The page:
The scenery was breathtaking, the spectacular mountains studded with tiny whitewashed dwellings nestled along the steep-sided river valleys as the narrow roads twisted ever higher. The breathtaking aspect of the ride was enhanced by the use of raw sewage to keep the rice paddies and orchards productive.

As we headed away from the coast and into the mountains, the more it became evident that westerners were an unprecedented sight. At provisional checkpoints, the militia were completely taken aback when we removed our helmets, their relief evident when our tame lieutenant, Ho Ding, arrived with official permits from Beijing.

Unlike Wenzhou, which had three breweries, our next stop Lishui was but a one-brewery town, but their beer was the best we’d ever tasted. We’d concluded that Dong Yang beer was better than Xianji beer, which was far superior to any of the brews from Wenzhou, which in turn couldn’t compare with the beer from Leqing. And now, here in Lishui, we were enjoying the best beer in China – even though the next day’s would be even better.

And it was. Chun-An was a spectacular town on the shore of a magnificent lake. The chain-smoking manager of the hotel was so ecstatic about hosting such a significant occasion he arranged a 37-course feast plus a bespoke cake (it was Patrick’s birthday) and, of course, representatives from the Chun-An brewery; in addition to the rice wine vintners from neighbouring Xin’an Jiang. As the sun set over the lake, it was certainly one of the happiest of happy hours with Patrick undoubtedly the only Australian XIHU rider to experience a birthday in Chun-An.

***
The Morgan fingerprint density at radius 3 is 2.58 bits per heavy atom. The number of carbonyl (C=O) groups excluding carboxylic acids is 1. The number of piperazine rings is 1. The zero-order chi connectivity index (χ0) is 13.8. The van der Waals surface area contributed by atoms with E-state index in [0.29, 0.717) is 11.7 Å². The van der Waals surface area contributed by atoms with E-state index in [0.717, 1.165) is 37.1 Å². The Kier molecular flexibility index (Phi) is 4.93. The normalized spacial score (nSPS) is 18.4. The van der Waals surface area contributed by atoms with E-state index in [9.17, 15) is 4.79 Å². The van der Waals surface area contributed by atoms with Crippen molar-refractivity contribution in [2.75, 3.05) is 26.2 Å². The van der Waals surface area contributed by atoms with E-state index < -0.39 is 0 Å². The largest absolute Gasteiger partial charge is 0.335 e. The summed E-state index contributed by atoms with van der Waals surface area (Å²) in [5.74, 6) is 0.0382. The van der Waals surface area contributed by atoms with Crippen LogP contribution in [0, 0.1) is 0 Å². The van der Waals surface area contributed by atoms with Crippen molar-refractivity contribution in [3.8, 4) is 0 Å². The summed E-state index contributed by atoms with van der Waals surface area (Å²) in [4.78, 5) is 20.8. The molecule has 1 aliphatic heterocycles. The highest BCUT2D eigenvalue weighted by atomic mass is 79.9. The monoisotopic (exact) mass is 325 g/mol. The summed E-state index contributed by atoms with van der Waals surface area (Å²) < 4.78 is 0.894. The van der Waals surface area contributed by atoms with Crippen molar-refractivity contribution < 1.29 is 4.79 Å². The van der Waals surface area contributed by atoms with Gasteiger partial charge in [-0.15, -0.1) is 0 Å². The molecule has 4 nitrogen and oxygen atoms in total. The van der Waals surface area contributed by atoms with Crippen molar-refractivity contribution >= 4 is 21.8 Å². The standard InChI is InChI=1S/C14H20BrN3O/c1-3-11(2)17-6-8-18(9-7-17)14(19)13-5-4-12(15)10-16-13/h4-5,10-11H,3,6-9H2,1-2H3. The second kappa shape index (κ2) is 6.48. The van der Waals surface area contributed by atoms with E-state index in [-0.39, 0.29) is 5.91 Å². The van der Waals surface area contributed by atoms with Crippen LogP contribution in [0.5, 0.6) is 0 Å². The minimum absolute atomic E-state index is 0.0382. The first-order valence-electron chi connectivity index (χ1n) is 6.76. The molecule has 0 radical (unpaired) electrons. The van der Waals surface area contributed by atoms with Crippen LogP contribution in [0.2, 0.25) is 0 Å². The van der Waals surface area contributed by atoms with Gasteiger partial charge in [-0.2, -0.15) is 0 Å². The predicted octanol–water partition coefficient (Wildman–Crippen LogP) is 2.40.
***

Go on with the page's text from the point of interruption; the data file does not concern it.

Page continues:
The following morning, quite unexpectedly, we found ourselves on a ferry crossing the lake, the reason being that the roads north were ‘uncertain’. But on disembarkation it was obvious all was not well with our leaders. Michael’s only admission was that, because we were entering Anhui province, our journey may take a little longer. Rather than lose any 

face, our interpreter Wang Zhigao put on a brave one. Yet an hour later we were lost. “They speak a different dialect in this canton,” advised Michael. “It’s difficult to get directions. We’ll just have to wait while Ho Ding and Wang find out how to get out of here.” Thus began an afternoon haunting damp, unkempt roadside stalls.

At every delay we were besieged by curious onlookers and, when Bob took the opportunity for a quick visit to the barber, the shop was packed, snippets of his hair quickly scooped up by giggling children while we were all gently prodded and closely scrutinised.

At the next checkpoint it was clear that the permits Ho Ding was carrying did not provide authority to be in this region. After much gesticulation we were allowed to pass, our minders trying unsuccessfully to keep a positive spin on proceedings. The weather closed in with constant drizzle and intermittent showers. When darkness fell it became apparent the electrics on the XIHU 250 had been designed by Joseph’s oriental namesake – Confucius Lucas. Spanners was only carrying two gross of assorted fuses and this supply was soon exhausted. However, at the next repair stop Michael called from the dry interior of the backup van: “Ho Ding asked if you could all go a little faster. The road over the mountains is not supposed to be used at night. It’s very dangerous to be out here.”